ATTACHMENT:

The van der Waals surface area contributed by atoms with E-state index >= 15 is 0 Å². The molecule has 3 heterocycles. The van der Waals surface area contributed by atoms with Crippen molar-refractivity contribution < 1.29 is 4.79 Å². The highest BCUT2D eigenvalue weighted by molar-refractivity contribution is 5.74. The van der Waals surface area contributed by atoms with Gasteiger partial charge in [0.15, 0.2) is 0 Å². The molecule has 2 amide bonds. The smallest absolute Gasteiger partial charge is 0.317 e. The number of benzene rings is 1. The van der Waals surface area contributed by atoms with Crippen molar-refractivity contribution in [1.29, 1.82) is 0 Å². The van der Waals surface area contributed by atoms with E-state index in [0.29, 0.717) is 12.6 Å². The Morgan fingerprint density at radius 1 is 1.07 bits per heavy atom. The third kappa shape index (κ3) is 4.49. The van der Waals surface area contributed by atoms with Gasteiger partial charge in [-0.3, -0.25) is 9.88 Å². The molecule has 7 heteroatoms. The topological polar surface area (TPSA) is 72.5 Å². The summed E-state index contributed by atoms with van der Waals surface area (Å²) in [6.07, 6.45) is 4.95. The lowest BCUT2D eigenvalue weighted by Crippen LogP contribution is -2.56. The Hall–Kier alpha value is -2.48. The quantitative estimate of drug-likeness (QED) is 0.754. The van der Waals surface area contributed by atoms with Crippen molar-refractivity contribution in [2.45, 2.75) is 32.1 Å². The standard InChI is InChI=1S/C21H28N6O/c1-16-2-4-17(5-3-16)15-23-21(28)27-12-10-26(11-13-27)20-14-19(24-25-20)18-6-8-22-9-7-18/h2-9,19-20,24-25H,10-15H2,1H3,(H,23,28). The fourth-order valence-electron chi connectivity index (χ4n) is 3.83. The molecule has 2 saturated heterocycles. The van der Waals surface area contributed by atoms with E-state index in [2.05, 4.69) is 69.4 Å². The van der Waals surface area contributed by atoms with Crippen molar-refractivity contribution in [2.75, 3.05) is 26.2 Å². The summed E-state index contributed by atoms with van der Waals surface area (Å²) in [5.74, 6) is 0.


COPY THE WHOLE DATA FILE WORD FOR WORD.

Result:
The van der Waals surface area contributed by atoms with E-state index >= 15 is 0 Å². The molecule has 3 heterocycles. The van der Waals surface area contributed by atoms with Crippen molar-refractivity contribution < 1.29 is 4.79 Å². The highest BCUT2D eigenvalue weighted by molar-refractivity contribution is 5.74. The van der Waals surface area contributed by atoms with Gasteiger partial charge in [0.15, 0.2) is 0 Å². The molecule has 2 amide bonds. The smallest absolute Gasteiger partial charge is 0.317 e. The number of benzene rings is 1. The van der Waals surface area contributed by atoms with Crippen molar-refractivity contribution in [1.29, 1.82) is 0 Å². The van der Waals surface area contributed by atoms with E-state index in [0.29, 0.717) is 12.6 Å². The Morgan fingerprint density at radius 1 is 1.07 bits per heavy atom. The third kappa shape index (κ3) is 4.49. The van der Waals surface area contributed by atoms with Gasteiger partial charge in [-0.3, -0.25) is 9.88 Å². The molecule has 7 heteroatoms. The topological polar surface area (TPSA) is 72.5 Å². The summed E-state index contributed by atoms with van der Waals surface area (Å²) in [6.07, 6.45) is 4.95. The lowest BCUT2D eigenvalue weighted by Crippen LogP contribution is -2.56. The Hall–Kier alpha value is -2.48. The quantitative estimate of drug-likeness (QED) is 0.754. The van der Waals surface area contributed by atoms with Crippen molar-refractivity contribution in [2.45, 2.75) is 32.1 Å². The standard InChI is InChI=1S/C21H28N6O/c1-16-2-4-17(5-3-16)15-23-21(28)27-12-10-26(11-13-27)20-14-19(24-25-20)18-6-8-22-9-7-18/h2-9,19-20,24-25H,10-15H2,1H3,(H,23,28). The fourth-order valence-electron chi connectivity index (χ4n) is 3.83. The molecule has 2 saturated heterocycles. The van der Waals surface area contributed by atoms with E-state index in [2.05, 4.69) is 69.4 Å². The van der Waals surface area contributed by atoms with Crippen molar-refractivity contribution in [2.75, 3.05) is 26.2 Å². The summed E-state index contributed by atoms with van der Waals surface area (Å²) in [5.74, 6) is 0.